Quick terrine a l’Italienne

mixed meat terrine with pork, veal, ham, mortadella

GALANTINA. This is one of those recipes for which I’ll be grateful forever. It’s easy to make, can be prepared in advance, it’s a crowd pleaser and – with the appropriate presentation – it’s actually quite fancy, great for parties and holidays.
My mum called this dish galantina, but technically speaking this is a terrine . A galantine is made by stuffing de-boned fowl with a mixture of meat, eggs, spices. It’s then poached and served cold in aspic. It’s an ancient dish probably developed to use and add flavor to inferior cuts of meat. A similar preparation is mentioned as early as the 4th century AD  in the bible of aristocratic Roman cuisine, De Re Coquinaria.
A terrine is basically a galantine without the bird outside. Terra means Earth in Latin. The name terrine derives from the earthenware pot used to cook the stuffing.
This is a relatively light terrine baked in a loaf mold with no lining of fat, nor marinades or weighing after cooking. Simple, Italian style.

  • 200 gr (1/2 lb) each lean pork, veal, turkey breast
  • 100 gr (3.5 oz)  each mortadella (the real Italian one, not bologna), cured ham, grated Parmesan
  • 2 eggs and one yolk
  • salt, pepper and nutmeg
  • a 1.3 lt. (5-cup) terrine mold or loaf pan
Find a kind butcher. Ask him to grind all the meats together. Alternatively buy ground meat and chop ham and mortadella very finely.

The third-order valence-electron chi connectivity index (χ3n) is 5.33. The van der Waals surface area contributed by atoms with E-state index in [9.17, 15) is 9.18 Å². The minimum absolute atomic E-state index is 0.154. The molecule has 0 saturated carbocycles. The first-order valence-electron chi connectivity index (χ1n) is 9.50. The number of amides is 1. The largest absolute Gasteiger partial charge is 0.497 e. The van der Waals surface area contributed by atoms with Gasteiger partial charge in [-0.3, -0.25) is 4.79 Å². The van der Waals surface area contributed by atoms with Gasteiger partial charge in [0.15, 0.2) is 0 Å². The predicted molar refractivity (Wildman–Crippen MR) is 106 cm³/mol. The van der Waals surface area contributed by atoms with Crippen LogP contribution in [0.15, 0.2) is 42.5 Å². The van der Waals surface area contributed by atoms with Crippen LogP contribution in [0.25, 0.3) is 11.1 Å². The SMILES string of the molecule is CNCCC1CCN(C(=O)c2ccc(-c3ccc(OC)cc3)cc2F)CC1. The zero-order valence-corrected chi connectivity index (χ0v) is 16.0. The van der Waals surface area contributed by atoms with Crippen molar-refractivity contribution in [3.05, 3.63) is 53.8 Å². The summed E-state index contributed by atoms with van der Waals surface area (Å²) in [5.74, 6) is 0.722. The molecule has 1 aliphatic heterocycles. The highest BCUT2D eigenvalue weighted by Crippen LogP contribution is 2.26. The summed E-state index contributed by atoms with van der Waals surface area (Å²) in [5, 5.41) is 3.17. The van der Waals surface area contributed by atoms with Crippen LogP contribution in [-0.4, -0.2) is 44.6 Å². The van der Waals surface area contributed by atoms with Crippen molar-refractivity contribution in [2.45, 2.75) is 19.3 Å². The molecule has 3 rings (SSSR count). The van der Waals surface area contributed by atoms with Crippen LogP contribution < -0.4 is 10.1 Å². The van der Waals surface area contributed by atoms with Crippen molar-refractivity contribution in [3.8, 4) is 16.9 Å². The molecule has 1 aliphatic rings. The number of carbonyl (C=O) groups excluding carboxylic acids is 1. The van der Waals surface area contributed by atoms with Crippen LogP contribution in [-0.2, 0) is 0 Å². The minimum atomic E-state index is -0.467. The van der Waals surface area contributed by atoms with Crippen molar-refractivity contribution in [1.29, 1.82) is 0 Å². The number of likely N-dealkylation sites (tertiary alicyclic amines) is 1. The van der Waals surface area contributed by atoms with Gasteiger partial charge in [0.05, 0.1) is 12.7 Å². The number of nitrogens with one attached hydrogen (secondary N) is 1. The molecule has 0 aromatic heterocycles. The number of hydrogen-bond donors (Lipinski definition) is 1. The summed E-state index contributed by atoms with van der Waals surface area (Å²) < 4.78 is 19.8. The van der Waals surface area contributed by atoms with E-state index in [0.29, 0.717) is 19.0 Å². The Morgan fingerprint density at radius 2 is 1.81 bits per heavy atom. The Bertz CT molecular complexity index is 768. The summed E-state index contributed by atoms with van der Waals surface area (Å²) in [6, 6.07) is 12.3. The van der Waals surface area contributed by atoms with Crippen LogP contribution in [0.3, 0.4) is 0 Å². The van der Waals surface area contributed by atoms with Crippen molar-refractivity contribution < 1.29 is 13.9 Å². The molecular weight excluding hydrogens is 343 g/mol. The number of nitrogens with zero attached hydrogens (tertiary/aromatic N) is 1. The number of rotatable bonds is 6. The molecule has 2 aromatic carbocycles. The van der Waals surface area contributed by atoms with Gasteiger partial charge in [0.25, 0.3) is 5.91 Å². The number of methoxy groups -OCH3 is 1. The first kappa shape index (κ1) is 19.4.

Preheat oven at 180 °C (350 °F).
Mix the ground meats, eggs, Parmesan, a pinch grated nutmeg, a sprinkle of black pepper and 1 teaspoons salt in a large bowl.
Butter generously a terrine or loaf mold. Fill terrine evenly with ground-meat mixture, making sure it is compact. Cover the terrine tightly with a double layer of foil.

Place it in a deep roasting tin, then pour around enough just-boiled water to come halfway up. Bake in the oven for about 1 1/2 hours or until a fine skewer inserted into the centre comes out hot and the juices run clear.
Take the terrine out of the bain-marie and leave to cool at room temperature for 3–4 hours. If you need to keep it, chill it before slicing for up to 2 days.
Cut in 1 cm (1/2 inch) thick slices. I always serve them on an oval plate surrounded by spoonfuls of lovely peas and ham.
Makes 24 slices, serves 8.


  1. Letizia, I admire how you research the history of the food you write about! The galantine has such an interesting history, but I think I would also prefer your more simple terrine, without the bird casing!

    • Grazie Sandra! The turkey skin is actually quite delicious when the galantina is slowly roasted, but one needs so much work for it, I’d rather go for a regular roast. This galantina can be done by anyone and any time. As you know I love dishes that make my life easier!

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